Are We in Gym Class? I Thought This Was Choir – PT III

Adding Movement To Benefit Healthy Singing In Your Rehearsal

by Contributing Author Niccole Winney

How Can I Incorporate Movement in Rehearsals?

Just do it! Movement is a natural human response, especially movement to music, which makes incorporating it into rehearsal quite simple. There are a few listed below for you to try . . .

Movement in Choral Warm-Up :

Movements that are core strengthening.

Movements that support breath energy and muscle energy.

Movements that support the sound.

YOGA POSES help with technical aspects such as body alignment, strengthening the core muscles, and connecting the breath to movement. But it also teaches focus, presence, vulnerability, patience and self-love. These yoga poses can be found at these links: https://dailyburn.com/life/fitness/beginner-yoga-poses-positions/ https://www.yogajournal.com/poses/types/forward-bends

Mountain Pose​ opens the chest and belly while grounding and elongating the spine.

Chair Pose​ strengthens the legs and back, which is helpful for standing rehearsals.

Forward Fold releases tension in the lower back. 

Warrior 1​ strengthens the arms, legs, hips and chest -considered an energizing pose.

Warrior 2 stretches the legs, hips and chest.

Downward Dog yoga pose stretches the calves, hamstrings, spine, chest and shoulder while toning the abdominal muscles. 

Energized movements ​are another way to rid singers of tension while warming up the breath and body. Many of these are good to get blood flowing to the muscles and also help improve focus and concentration. 

Shake it out​: Starting with the right hand, count out loud with each shake eight times.  Switch to the left hand counting each shake eight times. Then move to shaking out the right foot eight times followed by the left foot eight times, still counting out loud. After completing both hands and feet start the exercise over but only count to seven. Continue counting down until you reach the number 1.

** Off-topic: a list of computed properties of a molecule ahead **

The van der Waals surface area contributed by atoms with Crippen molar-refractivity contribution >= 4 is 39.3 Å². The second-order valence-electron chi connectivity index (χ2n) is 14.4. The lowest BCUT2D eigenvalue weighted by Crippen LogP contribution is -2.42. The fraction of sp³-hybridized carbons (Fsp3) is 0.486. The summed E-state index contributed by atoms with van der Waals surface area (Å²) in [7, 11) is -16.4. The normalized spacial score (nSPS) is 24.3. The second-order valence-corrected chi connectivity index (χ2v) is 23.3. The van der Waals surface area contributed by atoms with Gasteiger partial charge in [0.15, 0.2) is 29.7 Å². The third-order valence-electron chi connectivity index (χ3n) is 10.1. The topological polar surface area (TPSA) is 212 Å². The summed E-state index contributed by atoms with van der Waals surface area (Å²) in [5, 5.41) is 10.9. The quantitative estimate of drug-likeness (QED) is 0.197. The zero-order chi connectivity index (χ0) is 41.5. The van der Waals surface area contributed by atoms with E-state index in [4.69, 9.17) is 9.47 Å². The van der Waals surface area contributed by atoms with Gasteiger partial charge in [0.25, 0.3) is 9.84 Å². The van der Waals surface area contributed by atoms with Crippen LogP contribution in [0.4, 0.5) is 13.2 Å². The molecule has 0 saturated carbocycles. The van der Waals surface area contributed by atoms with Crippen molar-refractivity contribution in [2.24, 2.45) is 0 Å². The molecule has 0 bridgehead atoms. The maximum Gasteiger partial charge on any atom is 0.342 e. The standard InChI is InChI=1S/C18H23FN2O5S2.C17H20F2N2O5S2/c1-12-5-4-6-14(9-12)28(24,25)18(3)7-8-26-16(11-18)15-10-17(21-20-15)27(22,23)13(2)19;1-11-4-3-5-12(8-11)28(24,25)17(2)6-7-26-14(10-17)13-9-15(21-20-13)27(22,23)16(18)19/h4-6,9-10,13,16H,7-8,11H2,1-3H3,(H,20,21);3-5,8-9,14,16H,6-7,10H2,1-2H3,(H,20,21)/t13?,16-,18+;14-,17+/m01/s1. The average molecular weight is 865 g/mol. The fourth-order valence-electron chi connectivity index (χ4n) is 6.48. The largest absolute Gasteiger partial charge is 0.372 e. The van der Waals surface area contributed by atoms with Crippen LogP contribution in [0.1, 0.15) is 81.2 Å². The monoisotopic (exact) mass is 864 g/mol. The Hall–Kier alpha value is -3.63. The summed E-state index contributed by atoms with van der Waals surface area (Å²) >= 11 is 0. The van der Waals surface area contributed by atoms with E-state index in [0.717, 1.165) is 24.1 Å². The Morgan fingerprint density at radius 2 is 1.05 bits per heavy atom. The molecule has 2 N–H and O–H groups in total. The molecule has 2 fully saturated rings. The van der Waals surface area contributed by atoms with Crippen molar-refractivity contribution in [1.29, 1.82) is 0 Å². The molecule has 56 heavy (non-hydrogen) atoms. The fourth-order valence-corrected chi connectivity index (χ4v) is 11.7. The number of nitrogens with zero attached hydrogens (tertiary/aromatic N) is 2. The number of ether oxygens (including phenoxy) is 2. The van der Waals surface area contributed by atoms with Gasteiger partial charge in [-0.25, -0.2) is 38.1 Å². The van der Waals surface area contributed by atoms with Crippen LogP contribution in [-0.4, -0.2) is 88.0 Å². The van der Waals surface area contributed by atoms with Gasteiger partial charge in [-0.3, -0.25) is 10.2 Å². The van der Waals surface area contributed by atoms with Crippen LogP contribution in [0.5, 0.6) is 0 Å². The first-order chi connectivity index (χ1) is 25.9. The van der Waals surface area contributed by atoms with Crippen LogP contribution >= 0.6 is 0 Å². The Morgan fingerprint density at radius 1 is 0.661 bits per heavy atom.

Mirror After Me:​ This is a movement exercise that helps improve focus and steady beat. All movements are done in 4/4 time. The director starts by clapping 4 beats while the choir is silent for the first 4 beats. On the second measure, the choir claps the same 4 beats that the director just completed. However, while the choir is clapping, the director makes up and completes a new gesture (such as snapping or stomping). It is the choirs job to remember what the new movement is and complete it one measure behind the director. The director may choose to make the movement as big or small as they would like. My students LOVE this game, but do not realize it is improving their memory skills, watching skills, and helping to warm up the body! 

Marching in Place: ​Get singers to loosen up. Marching causes the heart to pump blood to the muscles faster and deepens the singers breathing. If marching in place is also placed with a vocal warm up, it has the added benefit of actively engaging and strengthening the core muscles. 

Movement During Rehearsal

After involving singers in a movement based warm up, it is important to foster an environment that promotes and expects singers to move frequently in the rehearsal space. Singers need to know that it is okay to sway to the music, to be able to bend the knees, work out muscle tension or play with different hand gestures while singing in order to ease vocal and muscular tension. Furthermore, the more frequently the director uses movements throughout the rehearsal, the more likely the singers are to adopt these practices on their own. Below are some ways to incorporate movement throughout the rehearsal to make sure singers are staying engaged and tension free.

  1. Movements that ease neck and jaw tension include “pretending to”: 
    • Use a paintbrush to paint the phrase that is being sung
    • Smooth the frosting on top of a cake while singing
    • Lift the sound up and over your head
    • Draw a rainbow arch that follow the phrasing of the musical line
  2. Movements that engage the core:
    • Plie on ascending phrases
    • Sing an entire phrase while holding a squat 
    • Throw a frisbee or baseball on an ascending line
  3. Movements to improve energy and focus:
    • Tap the sternum to keep the pulse while singing
    • March to the beat
    • Mini stretch breaks, shake it out breaks, or yoga pose breaks in between rehearsing pieces. 
    • Make standing a regular expectation in rehearsal. While it may seem that standing for a long rehearsal can be tiring, choirs that stand throughout their rehearsals sing with more energy and have less vocal and mental fatigue because their muscles are more likely to be engaged and do not collapse their breathing mechanisms as frequently. 

 What If This Is All Brand New Information For My Choir?